📷 Photo by Reece Leung
We have talked about how a first arrival to a famous, foreign spot is often met with a bit of disappointment regarding the reality of said spot. It’ll be cuttier, more worn down, or gnarlier than you initially expected. Do a bit of skate travel, and you’ll learn to manage expectations for your bucket list spots.
But what about a spot you know is going to be fucked? Like, the footage already conveys how cutty, worn down, and gnarly it’ll be. No way you’ll be shocked, right?
Ok, well, what if it’s worse than you even prepared for?
That was our experience in 2014, on our sole venture out to Croydon — an outer borough of London known for being the birthplace of Kate Moss and having a very large Ikea — to skate the Fairfield Halls spot made famous by Paul Shier, Nick Jensen, et al. It is U.K. spot royalty, recognizable from every Blueprint video, to Jacob Harris’ earlier projects, and right through Palasonic.
Summer 2020 QS stuff should be available at most, if not all, U.S. accounts now. Still arriving in Canada + Australia. Japan + Korea been had it. Arriving in Europe early June. Thank you to everyone who grabbed something from the webstore. We’ll be shipping all week, and yes, you will get a shipping confirmation + tracking when your order goes out. There’s still a good bit on there, though a lot of the tees are down to smalls and mediums. So funny how 3-4 years ago, it was XLs that were leftover, but now everyone seems to have sized up. Spread via Orchard.
The city is just installing randomass street hips for us to have fun on now?
Intro by Farran Golding
Still from Cottonopolis by Sean Lomax
My introduction to Dom Henry’s skating was through a Live Skateboard Media part in 2015, but to the uninitiated, his parts in Cottonopolis, Afterbang and NEXT are all good places to start.
Dom’s technicality stems from a youth spent learning to skate in Reading, England, where there were car parks and not much else. After moving to Manchester later in life, Dom’s ledge abilities thrived on the black marble of Urbis plaza (Northern England’s answer to Love Park.) He possesses the ability to make intricate skateboarding exude a “less is more” quality due to his unmistakable shapes and flick. Graceful, stretched out and sharp — it’s one of those nuances to which description won’t do justice. Here are five sections that inspired him along the way.
“But as long as your board is selling, no one has any problem with short video parts.” — Rest in Peace, Gabriel Rodriguez. Some of the most iconic arm steez in the history of skateboarding (not sure if anyone threw them ‘bows quite as stylishly as Gabriel did on a rollaway.)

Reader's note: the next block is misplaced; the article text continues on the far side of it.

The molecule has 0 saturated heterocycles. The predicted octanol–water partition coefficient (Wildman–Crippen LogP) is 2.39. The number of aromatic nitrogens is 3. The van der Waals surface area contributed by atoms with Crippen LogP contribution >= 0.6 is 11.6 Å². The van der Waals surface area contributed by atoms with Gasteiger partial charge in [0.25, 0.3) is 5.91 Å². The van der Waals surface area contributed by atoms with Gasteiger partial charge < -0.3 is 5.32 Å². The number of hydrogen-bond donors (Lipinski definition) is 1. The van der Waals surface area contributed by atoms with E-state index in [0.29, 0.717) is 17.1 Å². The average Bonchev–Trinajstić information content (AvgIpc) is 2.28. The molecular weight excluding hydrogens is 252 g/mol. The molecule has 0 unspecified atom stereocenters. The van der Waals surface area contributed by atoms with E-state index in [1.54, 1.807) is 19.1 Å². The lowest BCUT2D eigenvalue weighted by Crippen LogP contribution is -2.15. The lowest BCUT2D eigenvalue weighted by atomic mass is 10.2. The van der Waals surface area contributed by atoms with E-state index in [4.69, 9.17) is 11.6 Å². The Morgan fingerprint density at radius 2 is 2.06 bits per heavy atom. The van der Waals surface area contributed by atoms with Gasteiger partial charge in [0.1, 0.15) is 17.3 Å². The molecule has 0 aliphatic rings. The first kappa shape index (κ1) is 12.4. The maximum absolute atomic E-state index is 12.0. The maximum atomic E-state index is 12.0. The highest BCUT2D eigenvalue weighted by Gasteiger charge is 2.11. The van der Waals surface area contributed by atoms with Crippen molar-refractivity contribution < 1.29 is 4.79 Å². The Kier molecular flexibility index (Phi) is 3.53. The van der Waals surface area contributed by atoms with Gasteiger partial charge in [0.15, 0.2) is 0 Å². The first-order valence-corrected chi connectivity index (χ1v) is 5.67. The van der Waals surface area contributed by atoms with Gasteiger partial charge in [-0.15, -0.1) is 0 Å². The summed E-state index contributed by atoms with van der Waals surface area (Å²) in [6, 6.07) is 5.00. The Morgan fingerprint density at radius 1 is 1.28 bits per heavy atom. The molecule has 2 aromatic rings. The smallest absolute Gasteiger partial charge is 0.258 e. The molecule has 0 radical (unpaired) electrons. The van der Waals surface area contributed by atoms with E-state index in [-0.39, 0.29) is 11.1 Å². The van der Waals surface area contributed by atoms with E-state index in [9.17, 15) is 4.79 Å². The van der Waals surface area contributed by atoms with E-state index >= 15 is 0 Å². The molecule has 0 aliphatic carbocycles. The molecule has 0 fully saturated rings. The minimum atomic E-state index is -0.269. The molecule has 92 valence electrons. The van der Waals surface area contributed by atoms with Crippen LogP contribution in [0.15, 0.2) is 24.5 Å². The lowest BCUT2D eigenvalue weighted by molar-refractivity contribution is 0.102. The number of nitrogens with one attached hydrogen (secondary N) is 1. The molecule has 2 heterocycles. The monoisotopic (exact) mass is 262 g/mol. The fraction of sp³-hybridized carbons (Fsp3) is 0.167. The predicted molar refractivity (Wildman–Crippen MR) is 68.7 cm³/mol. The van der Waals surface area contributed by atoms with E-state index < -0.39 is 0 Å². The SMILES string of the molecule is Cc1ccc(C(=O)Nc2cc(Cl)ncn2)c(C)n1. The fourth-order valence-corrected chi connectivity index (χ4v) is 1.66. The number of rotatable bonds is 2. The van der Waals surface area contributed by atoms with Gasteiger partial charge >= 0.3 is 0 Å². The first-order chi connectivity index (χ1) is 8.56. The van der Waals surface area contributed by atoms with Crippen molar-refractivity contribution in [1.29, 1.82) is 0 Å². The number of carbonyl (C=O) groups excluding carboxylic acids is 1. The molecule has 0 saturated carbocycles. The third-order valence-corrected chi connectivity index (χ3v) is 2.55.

Sign + share the petition to keep synthetic turf off the Tompkins flat.
Antosh‘s “Elbow Room” edit for a new board brand called Deed is really, really fucking good. Never would have thought a nose manual on pretty much the entire length of the main bank at Verizon would’ve been do-able, and that ender at Big Screen is nuts. Features solid appearances from all the Canadian sweethearts you know and love.
Don’t think there has ever been a skate interview that just got right into it quite the way Fred Gall’s Chromeball one did. Really wish the best for Fred, and skateboarding is lucky to have such an honest, open person in its ranks of legends. The Governor of New Jersey.
When we are entrenched in a moment — a space where the skateboard media machine feels entirely focused on one full-length, one seminal part, one finicky faux pas — it feels like Nyjah Huston is just frozen in time, midway down a quadruple kink rail, just waiting for our conversation about Gustav’s foot placement to quiet down before he can resume grinding down the remaining nine kinks.
We are long past the days of skateboarding’s progression standing still until the next VHS tape comes out. Time waits for no man — and a bunch of Swedes holed up in Barcelona listening to MF Doom are no exception.
Noseslides, The Building Block of Modern Skateboarding™, don’t pause for anyone either. Though we were all up in arms about the mirror pretzel line, Nisse’s noseslide pop-over the rail was Sour Solution II‘s peak plain-old-noseslide execution. Beyond that, the video set its sights well beyond the Forbidden 14.